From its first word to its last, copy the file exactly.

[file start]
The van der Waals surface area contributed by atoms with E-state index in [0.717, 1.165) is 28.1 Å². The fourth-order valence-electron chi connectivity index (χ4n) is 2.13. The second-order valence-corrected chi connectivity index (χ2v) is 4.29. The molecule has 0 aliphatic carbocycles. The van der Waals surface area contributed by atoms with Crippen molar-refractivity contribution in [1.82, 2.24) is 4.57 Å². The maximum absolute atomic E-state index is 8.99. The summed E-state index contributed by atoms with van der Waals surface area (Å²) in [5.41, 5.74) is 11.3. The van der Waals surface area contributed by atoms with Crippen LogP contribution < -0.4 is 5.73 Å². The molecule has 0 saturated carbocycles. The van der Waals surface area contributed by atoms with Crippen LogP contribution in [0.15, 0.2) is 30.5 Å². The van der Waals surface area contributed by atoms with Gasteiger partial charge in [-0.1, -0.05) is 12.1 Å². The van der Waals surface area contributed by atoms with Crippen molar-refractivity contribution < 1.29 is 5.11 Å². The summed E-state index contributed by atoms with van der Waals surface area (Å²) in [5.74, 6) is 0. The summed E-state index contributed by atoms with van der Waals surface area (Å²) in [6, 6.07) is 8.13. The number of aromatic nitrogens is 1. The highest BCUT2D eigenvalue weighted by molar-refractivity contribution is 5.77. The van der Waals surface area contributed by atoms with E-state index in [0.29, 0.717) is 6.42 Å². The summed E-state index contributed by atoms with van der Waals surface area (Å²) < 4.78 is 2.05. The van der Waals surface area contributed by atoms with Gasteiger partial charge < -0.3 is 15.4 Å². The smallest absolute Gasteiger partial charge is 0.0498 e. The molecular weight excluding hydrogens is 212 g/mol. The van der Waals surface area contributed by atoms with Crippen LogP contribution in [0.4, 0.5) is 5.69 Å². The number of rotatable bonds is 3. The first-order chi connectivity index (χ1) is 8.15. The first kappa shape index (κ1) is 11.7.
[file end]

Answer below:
The van der Waals surface area contributed by atoms with E-state index in [0.717, 1.165) is 28.1 Å². The fourth-order valence-electron chi connectivity index (χ4n) is 2.13. The second-order valence-corrected chi connectivity index (χ2v) is 4.29. The molecule has 0 aliphatic carbocycles. The van der Waals surface area contributed by atoms with Crippen molar-refractivity contribution in [1.82, 2.24) is 4.57 Å². The maximum absolute atomic E-state index is 8.99. The summed E-state index contributed by atoms with van der Waals surface area (Å²) in [5.41, 5.74) is 11.3. The van der Waals surface area contributed by atoms with Crippen LogP contribution < -0.4 is 5.73 Å². The molecule has 0 saturated carbocycles. The van der Waals surface area contributed by atoms with Crippen LogP contribution in [0.15, 0.2) is 30.5 Å². The van der Waals surface area contributed by atoms with Gasteiger partial charge in [-0.1, -0.05) is 12.1 Å². The van der Waals surface area contributed by atoms with Crippen molar-refractivity contribution < 1.29 is 5.11 Å². The summed E-state index contributed by atoms with van der Waals surface area (Å²) in [5.74, 6) is 0. The summed E-state index contributed by atoms with van der Waals surface area (Å²) in [6, 6.07) is 8.13. The number of aromatic nitrogens is 1. The highest BCUT2D eigenvalue weighted by molar-refractivity contribution is 5.77. The van der Waals surface area contributed by atoms with E-state index in [0.29, 0.717) is 6.42 Å². The summed E-state index contributed by atoms with van der Waals surface area (Å²) < 4.78 is 2.05. The van der Waals surface area contributed by atoms with Gasteiger partial charge < -0.3 is 15.4 Å². The smallest absolute Gasteiger partial charge is 0.0498 e. The molecular weight excluding hydrogens is 212 g/mol. The van der Waals surface area contributed by atoms with Crippen LogP contribution in [0.4, 0.5) is 5.69 Å². The number of rotatable bonds is 3. The first-order chi connectivity index (χ1) is 8.15. The first kappa shape index (κ1) is 11.7.